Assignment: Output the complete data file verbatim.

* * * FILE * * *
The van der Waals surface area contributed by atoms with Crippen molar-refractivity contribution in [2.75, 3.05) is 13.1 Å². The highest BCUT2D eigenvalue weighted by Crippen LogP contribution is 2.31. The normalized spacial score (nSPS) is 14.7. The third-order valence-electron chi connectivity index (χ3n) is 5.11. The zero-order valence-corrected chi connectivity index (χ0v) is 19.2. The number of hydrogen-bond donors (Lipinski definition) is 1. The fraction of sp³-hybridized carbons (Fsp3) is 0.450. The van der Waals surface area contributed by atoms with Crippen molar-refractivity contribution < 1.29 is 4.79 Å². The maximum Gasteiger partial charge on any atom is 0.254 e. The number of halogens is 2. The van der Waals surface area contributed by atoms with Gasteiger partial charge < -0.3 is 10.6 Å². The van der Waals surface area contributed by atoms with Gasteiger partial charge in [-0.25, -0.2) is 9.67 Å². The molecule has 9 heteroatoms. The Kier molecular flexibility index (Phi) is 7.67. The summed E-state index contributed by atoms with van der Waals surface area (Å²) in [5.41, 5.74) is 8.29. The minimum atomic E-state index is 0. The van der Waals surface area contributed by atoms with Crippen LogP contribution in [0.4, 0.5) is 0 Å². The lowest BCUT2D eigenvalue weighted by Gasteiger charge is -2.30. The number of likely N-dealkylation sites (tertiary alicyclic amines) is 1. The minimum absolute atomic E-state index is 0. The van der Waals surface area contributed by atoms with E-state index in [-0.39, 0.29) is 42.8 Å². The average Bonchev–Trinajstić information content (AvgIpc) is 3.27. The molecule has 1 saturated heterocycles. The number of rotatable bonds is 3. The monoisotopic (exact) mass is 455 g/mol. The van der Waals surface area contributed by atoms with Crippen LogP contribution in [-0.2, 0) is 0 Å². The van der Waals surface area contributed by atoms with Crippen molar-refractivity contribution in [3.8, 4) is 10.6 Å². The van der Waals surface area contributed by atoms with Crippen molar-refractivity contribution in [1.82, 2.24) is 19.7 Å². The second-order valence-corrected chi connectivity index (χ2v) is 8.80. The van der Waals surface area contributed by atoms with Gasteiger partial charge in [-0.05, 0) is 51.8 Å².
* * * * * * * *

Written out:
The van der Waals surface area contributed by atoms with Crippen molar-refractivity contribution in [2.75, 3.05) is 13.1 Å². The highest BCUT2D eigenvalue weighted by Crippen LogP contribution is 2.31. The normalized spacial score (nSPS) is 14.7. The third-order valence-electron chi connectivity index (χ3n) is 5.11. The zero-order valence-corrected chi connectivity index (χ0v) is 19.2. The number of hydrogen-bond donors (Lipinski definition) is 1. The fraction of sp³-hybridized carbons (Fsp3) is 0.450. The van der Waals surface area contributed by atoms with Crippen molar-refractivity contribution < 1.29 is 4.79 Å². The maximum Gasteiger partial charge on any atom is 0.254 e. The number of halogens is 2. The van der Waals surface area contributed by atoms with Gasteiger partial charge < -0.3 is 10.6 Å². The van der Waals surface area contributed by atoms with Gasteiger partial charge in [-0.25, -0.2) is 9.67 Å². The molecule has 9 heteroatoms. The Kier molecular flexibility index (Phi) is 7.67. The summed E-state index contributed by atoms with van der Waals surface area (Å²) in [5.41, 5.74) is 8.29. The minimum atomic E-state index is 0. The van der Waals surface area contributed by atoms with Crippen LogP contribution in [0.4, 0.5) is 0 Å². The lowest BCUT2D eigenvalue weighted by Gasteiger charge is -2.30. The number of likely N-dealkylation sites (tertiary alicyclic amines) is 1. The minimum absolute atomic E-state index is 0. The van der Waals surface area contributed by atoms with E-state index in [-0.39, 0.29) is 42.8 Å². The average Bonchev–Trinajstić information content (AvgIpc) is 3.27. The molecule has 1 saturated heterocycles. The number of rotatable bonds is 3. The monoisotopic (exact) mass is 455 g/mol. The van der Waals surface area contributed by atoms with Crippen LogP contribution in [-0.2, 0) is 0 Å². The van der Waals surface area contributed by atoms with Crippen molar-refractivity contribution in [3.8, 4) is 10.6 Å². The van der Waals surface area contributed by atoms with Crippen molar-refractivity contribution in [1.82, 2.24) is 19.7 Å². The second-order valence-corrected chi connectivity index (χ2v) is 8.80. The van der Waals surface area contributed by atoms with Gasteiger partial charge in [-0.05, 0) is 51.8 Å².